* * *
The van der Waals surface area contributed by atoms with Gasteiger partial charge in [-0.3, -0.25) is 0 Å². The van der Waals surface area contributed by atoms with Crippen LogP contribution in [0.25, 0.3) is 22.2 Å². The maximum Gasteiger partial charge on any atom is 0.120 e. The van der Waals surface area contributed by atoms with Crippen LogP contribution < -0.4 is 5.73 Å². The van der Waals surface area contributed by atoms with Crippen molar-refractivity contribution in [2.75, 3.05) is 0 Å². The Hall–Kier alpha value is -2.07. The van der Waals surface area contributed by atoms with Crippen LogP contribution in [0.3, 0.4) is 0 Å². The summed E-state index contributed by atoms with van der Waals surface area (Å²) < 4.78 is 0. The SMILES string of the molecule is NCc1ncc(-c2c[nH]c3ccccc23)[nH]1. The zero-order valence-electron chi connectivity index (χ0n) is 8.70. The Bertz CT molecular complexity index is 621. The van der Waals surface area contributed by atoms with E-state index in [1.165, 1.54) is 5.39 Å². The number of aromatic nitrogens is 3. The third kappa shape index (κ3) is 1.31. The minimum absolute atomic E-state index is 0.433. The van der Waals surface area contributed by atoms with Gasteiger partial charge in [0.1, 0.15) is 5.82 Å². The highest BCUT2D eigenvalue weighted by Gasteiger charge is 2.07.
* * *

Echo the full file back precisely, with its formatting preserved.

The van der Waals surface area contributed by atoms with Gasteiger partial charge in [-0.3, -0.25) is 0 Å². The van der Waals surface area contributed by atoms with Crippen LogP contribution in [0.25, 0.3) is 22.2 Å². The maximum Gasteiger partial charge on any atom is 0.120 e. The van der Waals surface area contributed by atoms with Crippen LogP contribution < -0.4 is 5.73 Å². The van der Waals surface area contributed by atoms with Crippen molar-refractivity contribution in [2.75, 3.05) is 0 Å². The Hall–Kier alpha value is -2.07. The van der Waals surface area contributed by atoms with Crippen LogP contribution in [0.3, 0.4) is 0 Å². The summed E-state index contributed by atoms with van der Waals surface area (Å²) < 4.78 is 0. The SMILES string of the molecule is NCc1ncc(-c2c[nH]c3ccccc23)[nH]1. The zero-order valence-electron chi connectivity index (χ0n) is 8.70. The Bertz CT molecular complexity index is 621. The van der Waals surface area contributed by atoms with E-state index in [1.165, 1.54) is 5.39 Å². The number of aromatic nitrogens is 3. The third kappa shape index (κ3) is 1.31. The minimum absolute atomic E-state index is 0.433. The van der Waals surface area contributed by atoms with Gasteiger partial charge in [0.1, 0.15) is 5.82 Å². The highest BCUT2D eigenvalue weighted by Gasteiger charge is 2.07.